Since Peloton employed more than 100 employees, the company meets the statutory definition of “employer.”[10]  However, other conditions must also exist.  Normally, an employer who orders a mass layoff or plant closing must provide affected employees with at least 60-days’ notice of such an event.[11]  There are exceptions that reduce, or eliminate, the notice requirement, but none apply here.[12]  Other events that give rise to liability occur when an employer orders a: (1) plant closing that results in at least 50 full-time employees getting laid off; (2) layoff at a single worksite resulting in 50 to 499 full-time employees, that comprise one-third of the workforce, getting laid off; or (3) a layoff at a single worksite resulting in 500 or more employees getting laid off.[13]  

Based on the information available, Peloton’s layoffs did not violate the WARN Act.   According to two documents filed with the New York State Department of Labor, the number of affected employees did exceed the 50 employee and one-third of the workforce requirement.[14]  However, the layoffs will take place on May 9, 2022.[15]  Because affected employees were provided with 90-days’ advanced notice of their termination, Peloton’s actions did not violate the WARN Act.

[1] See Sarah Moore, History of COVID-19, News Med. Life Scis., (last updated Sept. 28, 2021); see also Amanda Moreland, Christine Herlihy, Michael A. Tynan et al., Timing of State and Territorial COVID-19 Stay-at-Home Orders and Changes in Population Movement – United States, March 1-May 31, 2020, 69 Morbidity Mortality Wkly. Rep. 1198, 1200 fig.1 (Sept. 4, 2020),

[2] See Jordan Valinsky, Peloton Sales Surge 172% as Pandemic Bolsters Home Fitness Industry, CNN Bus. (Sept. 11, 2020) (“[Peloton] announced its first-ever quarterly profit, which was bolstered by a 172% surge in sales and more than 1 million people subscribing to its streaming classes.”); see also Laura Wood, $16.42 Billion Home Fitness Equipment Market – Global Forecast to 2026 –, Bus. Wire (Feb. 23, 2022),

20220223005853/en/16.42-Billion-Home-Fitness-Equipment-Market—Global-Forecast-to-2026— (“The COVID-19 pandemic has reshaped the landscape of fitness and has led to the at-home fitness industry skyrocketing.”).

[3] Charlie Wood, Peloton is Offering a 90-day Trial of its Subscription Workout App – Just as People Halt Going to the Gym and Classes, Bus. Insider (Mar. 17, 2020)

[4] See Press Release, John Foley, A Message from John Foley, Peloton’s Co-Founder, Executive Chair (Feb. 8, 2022),

[5] Id.

[6] See id.

[7] See 29 U.S.C. §§ 2101-2109.

[8] See Background on WARN, Dep’t of Lab., (last visited Feb. 23, 2022); Ethan Lipsig & Keith R. Fentonmiller, A Warn Act Road Map, 11 Lab. L. 273, 273 (1996); see also 29 U.S.C. § 2102.

[9] 29 U.S.C. § 2104.

[10] See Peloton Interactive: Number of Employees 2018-2021, Macrotrends,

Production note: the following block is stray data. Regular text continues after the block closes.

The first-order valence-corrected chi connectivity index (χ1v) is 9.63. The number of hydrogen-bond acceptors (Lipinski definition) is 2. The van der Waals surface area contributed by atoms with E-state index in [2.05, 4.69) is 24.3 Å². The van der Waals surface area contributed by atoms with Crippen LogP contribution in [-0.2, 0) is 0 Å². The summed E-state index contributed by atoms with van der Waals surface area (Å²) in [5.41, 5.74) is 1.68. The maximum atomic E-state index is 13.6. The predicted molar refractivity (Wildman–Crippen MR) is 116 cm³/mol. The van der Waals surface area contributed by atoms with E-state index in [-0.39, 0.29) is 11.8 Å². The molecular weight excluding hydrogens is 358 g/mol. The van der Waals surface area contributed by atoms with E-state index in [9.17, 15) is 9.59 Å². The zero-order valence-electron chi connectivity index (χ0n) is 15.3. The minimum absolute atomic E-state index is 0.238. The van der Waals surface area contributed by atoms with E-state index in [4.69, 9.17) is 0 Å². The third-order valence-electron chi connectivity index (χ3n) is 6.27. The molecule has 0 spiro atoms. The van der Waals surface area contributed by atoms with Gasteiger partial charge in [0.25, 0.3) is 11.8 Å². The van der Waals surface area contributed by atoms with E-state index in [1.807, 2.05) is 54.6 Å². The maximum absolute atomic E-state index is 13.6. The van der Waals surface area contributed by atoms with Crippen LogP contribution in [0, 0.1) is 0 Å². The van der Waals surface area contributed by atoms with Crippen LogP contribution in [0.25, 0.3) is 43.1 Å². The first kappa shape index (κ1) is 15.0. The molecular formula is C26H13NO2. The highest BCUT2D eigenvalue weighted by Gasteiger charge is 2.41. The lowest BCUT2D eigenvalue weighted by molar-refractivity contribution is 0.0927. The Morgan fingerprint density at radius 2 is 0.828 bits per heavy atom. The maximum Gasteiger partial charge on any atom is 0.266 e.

charts/PTON/peloton-interactive/number-of-employees (last visited Feb. 23, 2022); see also 29 U.S.C. § 2101.

[11] See 29 U.S.C. § 2102.

[12] See 29 U.S.C. § 2102(b) (stating that the “faltering company” exception, the “unforeseeable business circumstances” exception, and the “natural disaster” exception are exceptions to the 60-days’ notice requirement of the WARN Act).

[13] See 29 U.S.C. § 2101(a)(3).

[14] See WARN: Peloton Interactive Inc. – Long Island Region, N.Y. State Dep’t of Lab. (Feb. 8, 2022),; WARN: Peloton Interactive Inc. – Mid-Hudson Region, N.Y. State Dep’t of Lab. (Feb. 8, 2022),; see also 29 U.S.C. § 2101(a)(3).

[15] See WARN: Peloton Interactive Inc. – Long Island Region, N.Y. State Dep’t of Lab. (Feb. 8, 2022),; WARN: Peloton Interactive Inc. – Mid-Hudson Region, N.Y. State Dep’t of Lab. (Feb. 8, 2022),

Brewing Up a Venti Retaliation

By Conner Quinn

In December 2021, employees at a Buffalo-area Starbucks voted in favor of unionization.[1]  That landmark vote sparked a nationwide interest in unionizing other Starbucks stores.[2]  It also sparked a series of firings that pro-union observers are calling retaliation.[3]  This is not the first time Starbucks’s actions have riled up activists and pushed the limits of allowable anti-union conduct.[4]  Those actions, however, were prior to any store voting in favor of a union.[5]  Now that one store has succeeded in its union drive and the prospect of unionized stores across the country is gaining momentum, Starbucks has taken stronger, retaliatory action.  On February 21, 2022 – just over two months since the successful Buffalo unionization – Starbucks ostensibly fired one of the union’s leaders, Cassie Fleischer, for getting a second job and reducing her Starbucks availability.[6]  Ironically, Ms. Fleischer was fired on the same day a Washington Post profile on her hit newsstands.[7]  Ms. Fleischer warned that fellow union leaders are facing similar consequences but that she is confident that she will eventually be reinstated.[8]  Her union filed a charge with the National Labor Relations Board (hereinafter “NLRB”) claiming that her firing was “in retaliation for union activity.”[9]

Companies like Starbucks surely must face severe consequences for engaging in such serious and obvious retaliatory conduct, right?  Wrong.  United States labor laws “are so weak [and] punishments so puny they all but encourage companies to fire union supporters[.]”[10]  If the NLRB finds in favor of Ms. Fleischer, they can order Starbucks to pay backpay and reinstate her, along with mandating that Starbucks posts a notice “promising to not violate the law.”[11]  The NLRB “cannot assess penalties.”[12]